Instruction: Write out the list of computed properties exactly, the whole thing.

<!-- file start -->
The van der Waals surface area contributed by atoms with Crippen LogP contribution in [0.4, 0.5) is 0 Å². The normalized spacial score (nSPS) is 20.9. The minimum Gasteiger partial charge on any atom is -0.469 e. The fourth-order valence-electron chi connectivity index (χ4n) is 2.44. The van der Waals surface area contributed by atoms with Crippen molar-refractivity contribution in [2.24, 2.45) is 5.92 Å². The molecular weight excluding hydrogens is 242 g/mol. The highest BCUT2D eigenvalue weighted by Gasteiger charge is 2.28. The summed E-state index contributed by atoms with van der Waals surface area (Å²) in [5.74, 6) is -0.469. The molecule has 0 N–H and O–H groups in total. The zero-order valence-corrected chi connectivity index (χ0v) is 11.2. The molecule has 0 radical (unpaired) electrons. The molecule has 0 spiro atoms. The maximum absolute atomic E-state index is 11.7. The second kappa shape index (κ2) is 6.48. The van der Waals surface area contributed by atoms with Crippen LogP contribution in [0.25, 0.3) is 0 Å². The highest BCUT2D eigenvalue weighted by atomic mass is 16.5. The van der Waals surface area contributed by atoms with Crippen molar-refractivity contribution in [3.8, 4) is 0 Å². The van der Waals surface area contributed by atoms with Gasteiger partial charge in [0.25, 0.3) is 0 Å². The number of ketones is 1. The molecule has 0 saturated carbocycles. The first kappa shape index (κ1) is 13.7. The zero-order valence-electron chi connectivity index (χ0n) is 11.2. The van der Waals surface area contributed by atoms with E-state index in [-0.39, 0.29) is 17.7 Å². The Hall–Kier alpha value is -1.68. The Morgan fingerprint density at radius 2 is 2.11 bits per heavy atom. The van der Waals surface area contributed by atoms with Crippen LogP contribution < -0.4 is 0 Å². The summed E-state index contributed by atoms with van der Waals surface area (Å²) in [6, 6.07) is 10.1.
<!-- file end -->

The van der Waals surface area contributed by atoms with Crippen LogP contribution in [0.4, 0.5) is 0 Å². The normalized spacial score (nSPS) is 20.9. The minimum Gasteiger partial charge on any atom is -0.469 e. The fourth-order valence-electron chi connectivity index (χ4n) is 2.44. The van der Waals surface area contributed by atoms with Crippen molar-refractivity contribution in [2.24, 2.45) is 5.92 Å². The molecular weight excluding hydrogens is 242 g/mol. The highest BCUT2D eigenvalue weighted by Gasteiger charge is 2.28. The summed E-state index contributed by atoms with van der Waals surface area (Å²) in [5.74, 6) is -0.469. The molecule has 0 N–H and O–H groups in total. The zero-order valence-corrected chi connectivity index (χ0v) is 11.2. The molecule has 0 radical (unpaired) electrons. The molecule has 0 spiro atoms. The maximum absolute atomic E-state index is 11.7. The second kappa shape index (κ2) is 6.48. The van der Waals surface area contributed by atoms with Crippen LogP contribution in [0.25, 0.3) is 0 Å². The highest BCUT2D eigenvalue weighted by atomic mass is 16.5. The van der Waals surface area contributed by atoms with Crippen molar-refractivity contribution in [3.8, 4) is 0 Å². The van der Waals surface area contributed by atoms with Gasteiger partial charge in [0.25, 0.3) is 0 Å². The number of ketones is 1. The molecule has 0 saturated carbocycles. The first kappa shape index (κ1) is 13.7. The zero-order valence-electron chi connectivity index (χ0n) is 11.2. The van der Waals surface area contributed by atoms with E-state index in [-0.39, 0.29) is 17.7 Å². The Hall–Kier alpha value is -1.68. The Morgan fingerprint density at radius 2 is 2.11 bits per heavy atom. The van der Waals surface area contributed by atoms with Crippen LogP contribution < -0.4 is 0 Å². The summed E-state index contributed by atoms with van der Waals surface area (Å²) in [6, 6.07) is 10.1.